3. What in your conflict reflects the goal? Write one sentence down for the story-level conflict, and one sentence for each smaller plot-point conflict.

4. What in your setting reflects the goal? Write one sentence for the world-goal relationship and then another sentence for every specific setting-goal relationship.

5. What change does your character have to make in themselves, or in the world, to reflect the goal? Write a broad story level sentence that applies to every character. Write a character level sentence that applies specifically to each character. Your main character should have the same sentence for their personal change as for the world-level change, or at least a very close sentence. The symmetry between the main character’s personal change and the world change is what makes that character the main character.

6. Is there a symmetry between the elements (characters, setting, plot) and the conflict so that a change in the conflict changes the elements? i.e. When your characters makes an internal change does that change the world they inhabit? When the world makes an external change does that change something internal to your characters? If not, you may have misidentified your story goal or you may be using the wrong elements.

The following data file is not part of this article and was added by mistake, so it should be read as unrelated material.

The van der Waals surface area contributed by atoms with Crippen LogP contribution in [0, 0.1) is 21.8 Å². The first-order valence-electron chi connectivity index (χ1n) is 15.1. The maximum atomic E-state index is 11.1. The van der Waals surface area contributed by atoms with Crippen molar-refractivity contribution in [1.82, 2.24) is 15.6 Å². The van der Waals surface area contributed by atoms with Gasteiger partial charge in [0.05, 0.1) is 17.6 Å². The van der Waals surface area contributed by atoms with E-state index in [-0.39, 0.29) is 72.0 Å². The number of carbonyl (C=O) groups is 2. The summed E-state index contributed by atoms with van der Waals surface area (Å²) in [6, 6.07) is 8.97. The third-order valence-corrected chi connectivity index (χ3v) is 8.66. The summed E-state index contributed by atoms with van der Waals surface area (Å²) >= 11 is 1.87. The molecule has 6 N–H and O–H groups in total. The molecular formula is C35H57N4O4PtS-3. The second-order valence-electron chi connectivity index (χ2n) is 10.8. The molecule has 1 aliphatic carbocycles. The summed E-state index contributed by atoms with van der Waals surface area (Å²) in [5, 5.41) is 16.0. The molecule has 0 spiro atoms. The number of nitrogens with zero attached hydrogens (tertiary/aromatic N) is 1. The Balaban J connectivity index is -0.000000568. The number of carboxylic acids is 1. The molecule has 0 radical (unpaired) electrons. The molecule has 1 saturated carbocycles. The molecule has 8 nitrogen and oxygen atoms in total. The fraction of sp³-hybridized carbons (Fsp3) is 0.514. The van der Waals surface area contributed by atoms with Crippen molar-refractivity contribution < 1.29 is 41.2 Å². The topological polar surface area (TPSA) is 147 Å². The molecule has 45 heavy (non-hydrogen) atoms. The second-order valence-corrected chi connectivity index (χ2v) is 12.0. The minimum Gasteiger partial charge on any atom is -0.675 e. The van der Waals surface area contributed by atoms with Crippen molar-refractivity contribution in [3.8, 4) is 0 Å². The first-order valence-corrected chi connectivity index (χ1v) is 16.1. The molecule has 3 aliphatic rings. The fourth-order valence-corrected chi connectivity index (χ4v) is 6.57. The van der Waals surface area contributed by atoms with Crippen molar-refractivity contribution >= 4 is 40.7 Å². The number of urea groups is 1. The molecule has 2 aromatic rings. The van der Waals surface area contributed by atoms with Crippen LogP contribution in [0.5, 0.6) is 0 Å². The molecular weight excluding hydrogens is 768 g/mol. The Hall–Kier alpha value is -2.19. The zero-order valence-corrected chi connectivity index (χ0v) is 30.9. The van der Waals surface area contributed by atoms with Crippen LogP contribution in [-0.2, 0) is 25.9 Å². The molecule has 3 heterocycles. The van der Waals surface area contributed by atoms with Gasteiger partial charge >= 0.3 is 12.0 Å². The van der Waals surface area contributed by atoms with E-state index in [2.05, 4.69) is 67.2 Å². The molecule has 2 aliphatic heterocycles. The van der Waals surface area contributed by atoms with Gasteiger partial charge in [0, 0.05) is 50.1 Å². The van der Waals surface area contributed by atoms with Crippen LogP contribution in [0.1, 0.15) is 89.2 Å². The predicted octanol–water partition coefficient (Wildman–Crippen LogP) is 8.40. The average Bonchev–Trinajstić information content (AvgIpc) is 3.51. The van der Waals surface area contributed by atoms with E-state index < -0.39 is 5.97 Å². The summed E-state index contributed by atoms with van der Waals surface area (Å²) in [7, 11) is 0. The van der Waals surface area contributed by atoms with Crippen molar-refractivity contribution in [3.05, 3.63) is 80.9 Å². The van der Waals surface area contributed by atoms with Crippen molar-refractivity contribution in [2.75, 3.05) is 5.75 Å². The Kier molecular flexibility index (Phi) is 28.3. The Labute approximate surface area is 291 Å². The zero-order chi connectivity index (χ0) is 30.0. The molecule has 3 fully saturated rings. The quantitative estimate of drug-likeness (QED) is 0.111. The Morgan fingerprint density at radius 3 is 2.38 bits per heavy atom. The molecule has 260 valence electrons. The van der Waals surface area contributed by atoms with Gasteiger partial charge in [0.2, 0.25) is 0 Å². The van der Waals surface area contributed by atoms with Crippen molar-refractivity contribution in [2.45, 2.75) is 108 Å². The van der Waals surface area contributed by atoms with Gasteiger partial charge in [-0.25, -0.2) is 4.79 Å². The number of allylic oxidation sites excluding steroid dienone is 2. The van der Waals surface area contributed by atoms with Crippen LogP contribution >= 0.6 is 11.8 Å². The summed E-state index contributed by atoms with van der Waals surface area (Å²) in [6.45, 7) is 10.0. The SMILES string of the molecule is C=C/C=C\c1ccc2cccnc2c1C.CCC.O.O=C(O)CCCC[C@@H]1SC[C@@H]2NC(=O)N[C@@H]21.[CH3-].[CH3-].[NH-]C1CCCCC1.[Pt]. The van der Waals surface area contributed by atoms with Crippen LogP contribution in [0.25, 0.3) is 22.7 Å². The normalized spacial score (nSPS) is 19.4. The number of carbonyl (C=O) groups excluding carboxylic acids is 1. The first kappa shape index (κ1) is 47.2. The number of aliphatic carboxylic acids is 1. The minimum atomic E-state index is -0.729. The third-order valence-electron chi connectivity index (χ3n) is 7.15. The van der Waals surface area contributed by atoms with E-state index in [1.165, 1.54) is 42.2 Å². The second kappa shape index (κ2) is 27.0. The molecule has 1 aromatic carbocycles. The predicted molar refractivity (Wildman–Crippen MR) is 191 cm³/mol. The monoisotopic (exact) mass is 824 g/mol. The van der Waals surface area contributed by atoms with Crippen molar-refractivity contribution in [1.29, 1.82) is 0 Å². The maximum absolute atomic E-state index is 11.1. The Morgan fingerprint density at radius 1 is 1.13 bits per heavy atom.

7. Look at the major plot points of your story and ask yourself: How do these help accomplish my goal? Describe the goal of each plot point in one sentence. Now look at each sentence in the plot point or scene and see if you can change it to get a bigger impact. When you’re done, you should have something that looks like an argument in favor of your goal.

8. Look at the whole story and ask: Does it work? Will a random, average person who usually doesn’t read, look at the first page of your story and keep reading it until they get to the end? They don’t have to like it, but they have to want to finish. If a random, average person stops then find the stopping points and fix them. For your story to “work” it needs to get an average person from beginning to end. Ask your reader “Were you ever bored? Were you ever confused?” and then clarify why and fix those parts. If you can get the majority of random, average people from start to finish your story “works.” Success is completion of upload of the pattern of feelings and thoughts you wanted to share.

9. Repeat until you have exhausted your ability to see anything else to fix. The story is done when YOU are done with it and have maximized YOUR expression. If someone doesn’t personally like it, that’s fine unless they can point to something specific that YOU think is a flaw. You are writing YOUR story for a person who needs YOUR story. Not everyone has the same needs so your story won’t work for everyone. Your job is to upload the pattern not ensure that it is the pattern everyone needs. Your story CAN’T work for everyone. When it works best for YOU, so that you can find nothing else to improve, then YOU are done and have learned everything that story had to teach you.

Categories: Uncategorized

1 Comment

AA Peterson · March 18, 2018 at 7:47 pm

The Goal Sentence of this post was: “Stories should be about something, make sure the story is about what it’s supposed to be about.”